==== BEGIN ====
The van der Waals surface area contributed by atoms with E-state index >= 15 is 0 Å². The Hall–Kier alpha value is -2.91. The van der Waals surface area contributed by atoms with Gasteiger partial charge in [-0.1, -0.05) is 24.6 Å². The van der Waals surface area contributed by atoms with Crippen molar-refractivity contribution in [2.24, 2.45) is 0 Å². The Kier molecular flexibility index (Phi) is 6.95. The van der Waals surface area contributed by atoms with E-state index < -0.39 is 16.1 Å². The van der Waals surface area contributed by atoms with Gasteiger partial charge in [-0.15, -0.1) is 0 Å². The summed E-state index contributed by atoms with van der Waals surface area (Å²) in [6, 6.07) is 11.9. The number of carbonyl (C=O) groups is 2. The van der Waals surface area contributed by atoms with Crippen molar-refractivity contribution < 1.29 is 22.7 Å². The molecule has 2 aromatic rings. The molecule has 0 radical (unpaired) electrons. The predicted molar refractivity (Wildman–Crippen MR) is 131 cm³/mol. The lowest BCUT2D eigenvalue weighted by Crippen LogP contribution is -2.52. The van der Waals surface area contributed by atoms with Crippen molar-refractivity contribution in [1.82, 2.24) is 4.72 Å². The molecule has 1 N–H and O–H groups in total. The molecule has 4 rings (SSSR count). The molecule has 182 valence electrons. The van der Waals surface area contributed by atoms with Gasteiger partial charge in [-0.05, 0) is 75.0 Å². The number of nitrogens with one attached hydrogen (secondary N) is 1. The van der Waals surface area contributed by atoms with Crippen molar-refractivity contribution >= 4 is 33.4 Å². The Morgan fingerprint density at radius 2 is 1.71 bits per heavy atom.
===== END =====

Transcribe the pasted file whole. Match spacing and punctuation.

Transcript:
The van der Waals surface area contributed by atoms with E-state index >= 15 is 0 Å². The Hall–Kier alpha value is -2.91. The van der Waals surface area contributed by atoms with Gasteiger partial charge in [-0.1, -0.05) is 24.6 Å². The van der Waals surface area contributed by atoms with Crippen molar-refractivity contribution in [2.24, 2.45) is 0 Å². The Kier molecular flexibility index (Phi) is 6.95. The van der Waals surface area contributed by atoms with E-state index < -0.39 is 16.1 Å². The van der Waals surface area contributed by atoms with Gasteiger partial charge in [-0.15, -0.1) is 0 Å². The summed E-state index contributed by atoms with van der Waals surface area (Å²) in [6, 6.07) is 11.9. The number of carbonyl (C=O) groups is 2. The van der Waals surface area contributed by atoms with Crippen molar-refractivity contribution < 1.29 is 22.7 Å². The molecule has 2 aromatic rings. The molecule has 0 radical (unpaired) electrons. The predicted molar refractivity (Wildman–Crippen MR) is 131 cm³/mol. The lowest BCUT2D eigenvalue weighted by Crippen LogP contribution is -2.52. The van der Waals surface area contributed by atoms with Crippen molar-refractivity contribution in [1.82, 2.24) is 4.72 Å². The molecule has 1 N–H and O–H groups in total. The molecule has 4 rings (SSSR count). The molecule has 182 valence electrons. The van der Waals surface area contributed by atoms with Gasteiger partial charge in [-0.05, 0) is 75.0 Å². The number of nitrogens with one attached hydrogen (secondary N) is 1. The van der Waals surface area contributed by atoms with Crippen molar-refractivity contribution >= 4 is 33.4 Å². The Morgan fingerprint density at radius 2 is 1.71 bits per heavy atom.